You wake up in the morning, and your ears are ringing. This is strange because they weren’t doing that yesterday. So now you’re asking yourself what the cause could be: you haven’t been working in the workshop (no power tools have been near your ears), you haven’t been listening to your music at an excessive volume (it’s all been quite moderate of late). But you did take some aspirin for your headache yesterday.
Might the aspirin be the trigger?
And that possibility gets your mind working because maybe it is the aspirin. And you recall, somewhere in the deeper recesses of your memory, hearing that some medications were connected with reports of tinnitus. Is one of those medicines aspirin? And does that mean you should stop using aspirin?
Medication And Tinnitus – What’s The Connection?
The enduring rumor has linked tinnitus symptoms with numerous medications. But what is the truth behind these rumors?
The common notion is that tinnitus is widely viewed as a side effect of a diverse range of medicines. The truth is that there are a few kinds of medications that can trigger tinnitus or tinnitus-like symptoms. So why do so many people believe tinnitus is such a common side effect? Here are some theories:
- Many medicines can impact your blood pressure, which also can affect tinnitus.
- Tinnitus is a relatively common condition. Chronic tinnitus is an issue for as many as 20 million people. When that many individuals deal with symptoms, it’s unavoidable that there will be some coincidental timing that appears. Unrelated tinnitus symptoms can start right around the same time as medicine is used. It’s understandable that people would incorrectly assume that their tinnitus symptoms are being caused by medication due to the coincidental timing.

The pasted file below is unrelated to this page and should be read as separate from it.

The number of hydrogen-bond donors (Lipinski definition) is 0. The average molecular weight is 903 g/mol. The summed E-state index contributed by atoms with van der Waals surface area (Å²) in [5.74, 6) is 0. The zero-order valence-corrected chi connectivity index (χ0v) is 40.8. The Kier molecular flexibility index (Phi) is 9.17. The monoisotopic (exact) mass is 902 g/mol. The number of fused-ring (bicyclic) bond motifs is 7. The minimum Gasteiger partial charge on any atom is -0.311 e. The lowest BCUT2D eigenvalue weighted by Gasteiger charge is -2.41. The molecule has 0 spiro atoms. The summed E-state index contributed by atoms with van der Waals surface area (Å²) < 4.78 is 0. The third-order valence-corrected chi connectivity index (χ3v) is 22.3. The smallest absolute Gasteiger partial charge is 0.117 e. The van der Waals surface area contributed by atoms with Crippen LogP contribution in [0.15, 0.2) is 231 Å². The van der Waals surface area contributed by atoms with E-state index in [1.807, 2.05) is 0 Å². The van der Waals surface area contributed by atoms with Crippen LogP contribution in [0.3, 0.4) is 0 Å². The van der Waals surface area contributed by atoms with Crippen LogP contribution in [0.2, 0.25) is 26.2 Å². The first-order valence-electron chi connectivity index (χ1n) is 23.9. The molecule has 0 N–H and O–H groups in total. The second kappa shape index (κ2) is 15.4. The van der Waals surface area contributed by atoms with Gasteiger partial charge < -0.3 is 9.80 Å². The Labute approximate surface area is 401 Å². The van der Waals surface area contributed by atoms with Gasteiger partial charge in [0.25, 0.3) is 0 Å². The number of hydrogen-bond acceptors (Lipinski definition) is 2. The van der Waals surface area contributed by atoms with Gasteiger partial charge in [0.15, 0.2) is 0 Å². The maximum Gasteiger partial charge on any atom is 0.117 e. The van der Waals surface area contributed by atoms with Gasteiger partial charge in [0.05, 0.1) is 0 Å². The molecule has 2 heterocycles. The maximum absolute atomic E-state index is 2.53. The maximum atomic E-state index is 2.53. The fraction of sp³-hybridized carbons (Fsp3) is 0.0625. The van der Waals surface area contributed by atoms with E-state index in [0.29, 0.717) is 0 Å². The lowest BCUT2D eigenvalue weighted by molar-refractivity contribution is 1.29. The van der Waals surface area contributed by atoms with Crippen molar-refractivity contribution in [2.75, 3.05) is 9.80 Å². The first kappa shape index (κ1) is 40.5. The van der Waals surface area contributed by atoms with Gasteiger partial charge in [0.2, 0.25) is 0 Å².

- Starting a new medication can be stressful. Or more frequently, it’s the root condition that you’re taking the medication to treat that causes stress. And stress is commonly associated with tinnitus. So it isn’t medication producing the tinnitus. The whole experience is stressful enough to cause this type of confusion.
Which Medicines Can Trigger Tinnitus?
There are a few medications that do have a well-established (that is, scientifically established) cause-and-effect relationship with tinnitus.
The Link Between Strong Antibiotics And Tinnitus
There are certain antibiotics that have ototoxic (ear harming) properties. Known as aminoglycosides, these antibiotics are very strong and are normally saved for extreme situations. High doses are usually avoided because they can lead to damage to the ears and trigger tinnitus symptoms.
Medicines For High Blood Pressure
Diuretics are often prescribed for people who have hypertension (high blood pressure). Creating diuretics have been known to trigger tinnitus-like symptoms, but usually at substantially higher doses than you may typically come across.
Aspirin Can Cause Ringing in Your Ears
And, yes, the aspirin may have been what triggered your tinnitus. But the thing is: It still depends on dosage. Usually, high dosages are the significant issue. Tinnitus symptoms usually won’t be produced by standard headache doses. But when you stop taking high doses of aspirin, fortunately, the ringing tends to recede.
Check With Your Doctor
Tinnitus might be able to be caused by several other uncommon medications. And there are also some unusual medication mixtures and interactions that might produce tinnitus-like symptoms. So talking to your doctor about any medication side effects is the best plan.
You should also get checked if you begin experiencing tinnitus symptoms. Maybe it’s the medicine, and maybe it’s not. Often, hearing loss is present when tinnitus symptoms appear, and treatments like hearing aids can help.